Guest Blog: On Writing Short Fiction, by Sharon E. Cathcart – The Contents Page

I was invited to write about my experiences with short fiction by the Contents Page Book Club UK; you’ll find the full article at the link.

While I’ve done three full-length novels, I’ve written several novellas and quite a few short stories. I’ve participated in seven anthologies in addition to publishing collections of my own work. Frankly, I cut my authorial teeth on short stories, from junior high school right up until the present day. I learned how to make a story tight, what kind of details you needed to include to make it compelling, etc., by reading quality shorts like The Lady or The Tiger and The Night the Bed Fell … and did my best to apply those techniques to my own work.

via Guest Blog: On Writing Short Fiction, by Sharon E. Cathcart – The Contents Page


I Need Your Votes in the @AuthorsDB Cover Contest

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Hi, everyone.  I entered Bayou Fire in the 2017 AuthorsDB Cover Contest and we’re down to the wire.  Please visit the link by 11 PM on Monday, October 23, and cast your vote.  You do not have to log in to review or vote.

As always, my thanks to James Courtney for the jacket design, model Jason Aaron Baca, and photographer Portia Shao.

Language, Literacy, Imagination, and Reading-Aloud

I always loved it when the teacher would read to us. My mom read to me as well, and sometimes my husband still does. I think that being read to helps develop a life-long love of books in the vast majority of cases … and it’s a treat any time.

A Teacher's Reflections


People often ask why I chapter read.  After all, many of the children in my classroom are are three-years-old.  When we chapter read, the children don’t have an image from a picture book.  They have to make the pictures in their head.  That requires language development.  The more they hear, the more they learn.  Even the youngest children benefit enormously.  For example, they may not ‘get’ the humor of the goose repeating everything three times in Charlotte’s Web, but they are still getting a huge dose of language.  And, that language is sparking their imagination.  No pictures; just words pouring into eager, young minds and creating their own images.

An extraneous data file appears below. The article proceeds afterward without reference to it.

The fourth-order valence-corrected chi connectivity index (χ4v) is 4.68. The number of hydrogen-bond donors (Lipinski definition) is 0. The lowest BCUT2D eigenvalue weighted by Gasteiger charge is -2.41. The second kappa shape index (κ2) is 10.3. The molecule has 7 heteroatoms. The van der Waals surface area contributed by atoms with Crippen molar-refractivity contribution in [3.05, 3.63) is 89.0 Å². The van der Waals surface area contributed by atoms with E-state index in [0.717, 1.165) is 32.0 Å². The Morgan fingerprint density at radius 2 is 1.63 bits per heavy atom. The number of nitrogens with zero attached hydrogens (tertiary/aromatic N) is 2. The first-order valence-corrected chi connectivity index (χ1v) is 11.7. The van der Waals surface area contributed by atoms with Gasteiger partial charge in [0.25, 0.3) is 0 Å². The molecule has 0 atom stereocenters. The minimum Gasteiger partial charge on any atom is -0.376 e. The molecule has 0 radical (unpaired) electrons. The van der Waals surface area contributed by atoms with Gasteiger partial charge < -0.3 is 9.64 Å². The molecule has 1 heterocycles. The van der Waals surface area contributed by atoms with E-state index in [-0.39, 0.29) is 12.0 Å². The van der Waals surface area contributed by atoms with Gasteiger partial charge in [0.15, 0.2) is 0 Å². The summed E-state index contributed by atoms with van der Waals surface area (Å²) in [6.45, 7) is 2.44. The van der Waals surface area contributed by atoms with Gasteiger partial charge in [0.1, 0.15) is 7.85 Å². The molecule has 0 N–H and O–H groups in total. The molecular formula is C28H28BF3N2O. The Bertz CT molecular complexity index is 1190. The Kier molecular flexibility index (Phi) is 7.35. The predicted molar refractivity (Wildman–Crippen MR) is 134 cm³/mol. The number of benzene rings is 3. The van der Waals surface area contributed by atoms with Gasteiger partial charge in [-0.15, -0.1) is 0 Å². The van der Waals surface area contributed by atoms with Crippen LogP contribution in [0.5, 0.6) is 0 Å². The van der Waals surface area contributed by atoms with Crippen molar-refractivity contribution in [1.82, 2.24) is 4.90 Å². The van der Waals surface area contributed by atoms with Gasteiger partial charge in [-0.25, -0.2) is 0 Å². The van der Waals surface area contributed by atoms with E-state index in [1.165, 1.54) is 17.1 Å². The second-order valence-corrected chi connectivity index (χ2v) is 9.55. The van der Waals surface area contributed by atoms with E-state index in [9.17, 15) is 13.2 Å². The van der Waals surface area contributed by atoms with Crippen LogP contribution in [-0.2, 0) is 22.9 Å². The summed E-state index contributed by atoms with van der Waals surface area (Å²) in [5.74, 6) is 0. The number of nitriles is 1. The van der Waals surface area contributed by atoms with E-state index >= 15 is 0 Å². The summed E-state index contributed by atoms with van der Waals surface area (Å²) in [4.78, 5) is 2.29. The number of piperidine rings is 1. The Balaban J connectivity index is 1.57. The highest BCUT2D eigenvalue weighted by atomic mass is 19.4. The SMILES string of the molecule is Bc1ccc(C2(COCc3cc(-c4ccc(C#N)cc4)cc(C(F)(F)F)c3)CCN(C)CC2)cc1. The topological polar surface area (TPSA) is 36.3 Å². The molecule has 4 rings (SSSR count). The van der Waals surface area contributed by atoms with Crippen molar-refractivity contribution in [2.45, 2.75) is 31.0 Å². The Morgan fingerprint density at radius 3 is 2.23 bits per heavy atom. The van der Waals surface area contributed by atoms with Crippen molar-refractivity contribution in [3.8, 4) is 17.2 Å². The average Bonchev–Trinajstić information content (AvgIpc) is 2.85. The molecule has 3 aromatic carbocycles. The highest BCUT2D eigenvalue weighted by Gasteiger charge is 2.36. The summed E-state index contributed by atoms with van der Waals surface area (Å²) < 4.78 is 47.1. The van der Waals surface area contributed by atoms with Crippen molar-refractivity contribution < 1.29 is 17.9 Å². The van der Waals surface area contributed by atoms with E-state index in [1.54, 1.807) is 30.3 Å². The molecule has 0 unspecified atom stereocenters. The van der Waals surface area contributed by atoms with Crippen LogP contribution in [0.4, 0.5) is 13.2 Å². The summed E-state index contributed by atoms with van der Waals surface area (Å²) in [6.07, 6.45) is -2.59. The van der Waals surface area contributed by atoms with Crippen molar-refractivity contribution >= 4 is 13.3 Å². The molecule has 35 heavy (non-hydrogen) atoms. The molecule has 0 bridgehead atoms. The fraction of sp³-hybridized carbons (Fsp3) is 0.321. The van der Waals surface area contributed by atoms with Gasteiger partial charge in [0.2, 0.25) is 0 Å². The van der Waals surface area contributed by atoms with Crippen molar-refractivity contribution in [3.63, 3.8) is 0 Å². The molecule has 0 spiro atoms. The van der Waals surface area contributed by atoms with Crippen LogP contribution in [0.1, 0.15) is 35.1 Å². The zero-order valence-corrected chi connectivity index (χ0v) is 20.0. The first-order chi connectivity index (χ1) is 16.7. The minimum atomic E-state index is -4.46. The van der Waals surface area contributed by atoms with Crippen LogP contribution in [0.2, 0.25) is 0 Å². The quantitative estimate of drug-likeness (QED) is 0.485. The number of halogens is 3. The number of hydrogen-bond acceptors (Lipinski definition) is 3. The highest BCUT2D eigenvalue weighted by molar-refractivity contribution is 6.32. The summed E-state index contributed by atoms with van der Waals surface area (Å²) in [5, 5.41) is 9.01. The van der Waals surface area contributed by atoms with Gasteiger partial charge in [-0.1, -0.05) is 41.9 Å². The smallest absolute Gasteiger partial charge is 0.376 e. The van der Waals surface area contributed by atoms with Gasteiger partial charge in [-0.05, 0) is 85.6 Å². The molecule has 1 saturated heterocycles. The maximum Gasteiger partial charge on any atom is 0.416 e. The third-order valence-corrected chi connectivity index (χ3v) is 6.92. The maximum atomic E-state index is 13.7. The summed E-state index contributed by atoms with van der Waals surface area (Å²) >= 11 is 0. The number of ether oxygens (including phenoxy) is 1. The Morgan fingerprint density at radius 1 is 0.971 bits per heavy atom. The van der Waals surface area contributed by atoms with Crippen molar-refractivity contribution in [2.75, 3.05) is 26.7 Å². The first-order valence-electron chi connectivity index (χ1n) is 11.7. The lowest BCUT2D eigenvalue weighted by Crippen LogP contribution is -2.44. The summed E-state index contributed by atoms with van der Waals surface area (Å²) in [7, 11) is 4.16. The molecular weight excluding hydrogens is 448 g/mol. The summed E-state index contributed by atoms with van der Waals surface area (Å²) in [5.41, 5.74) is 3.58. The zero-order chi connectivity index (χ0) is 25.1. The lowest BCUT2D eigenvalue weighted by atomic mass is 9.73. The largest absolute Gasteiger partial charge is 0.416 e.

I read picture books as well, at least twice a day.  That’s a given!  As in chapter books, we stop to ask questions.  That’s how we learn.  Remember the five W’s and the H?  Who, what, where, when, why and…

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Indie Author Day … and What I’m Not Doing

Today is Indie Author Day.  There’s an on-line Indie Fringe Festival, and many authors are doing events at their local libraries.  I had great intentions of doing just that.

And then I looked at the calendar.

I am doing CampbellCon on October 21, and Modesto ComicCon October 27-29.  I had a wedding reception last weekend.  This is, quite literally, my one “free” weekend all month, and I need to do things like buy groceries and have the oil changed in my car.  So, doing a library event went out the window.  (Which reminds me, I have books to return as I make my rounds.)


That’s okay, though. What I am doing is working on a new story, Ghosts of Whitehaven, for the forthcoming collection.  I got a bit of a start on it yesterday, and hope to finish it up today.

What can you do for Indie Author Day?  Buy a book from one of us (you’ll find mine here).  Write a review and post it to your favorite site or your blog.

And, of course, please know that you are appreciated by this proud indie author.

Yet Another Different “Blast from the Past”

You may remember this post from earlier in the year, where I shared the back sleeve photo from a 45 RPM record by Jon Gon?  I was their publicist in the late 1980s.  Well, I got to thinking about the guy who was their manager.  His name was Martin David Clemson; you’ll see him listed on the photo, too.  Through the magic of the internet, I decided to look him up.

Now, in fairness it must be said that Martin and I were both in the running to manage the band.  The group was so torn about the decision that I offered to serve as publicist to make it easier on them.  Martin obviously felt pretty insecure about the matter, and he undermined me with the band several times.  We also failed to see eye to eye about professional matters on more than one occasion.

Even with all of that, he had enormous potential as a music industry professional.  That’s why I was so disappointed to discover his obituary, stating that he had succumbed to complications of addiction in June 2010.  It made me rather sad, despite our frequently unpleasant mutual history in the music business.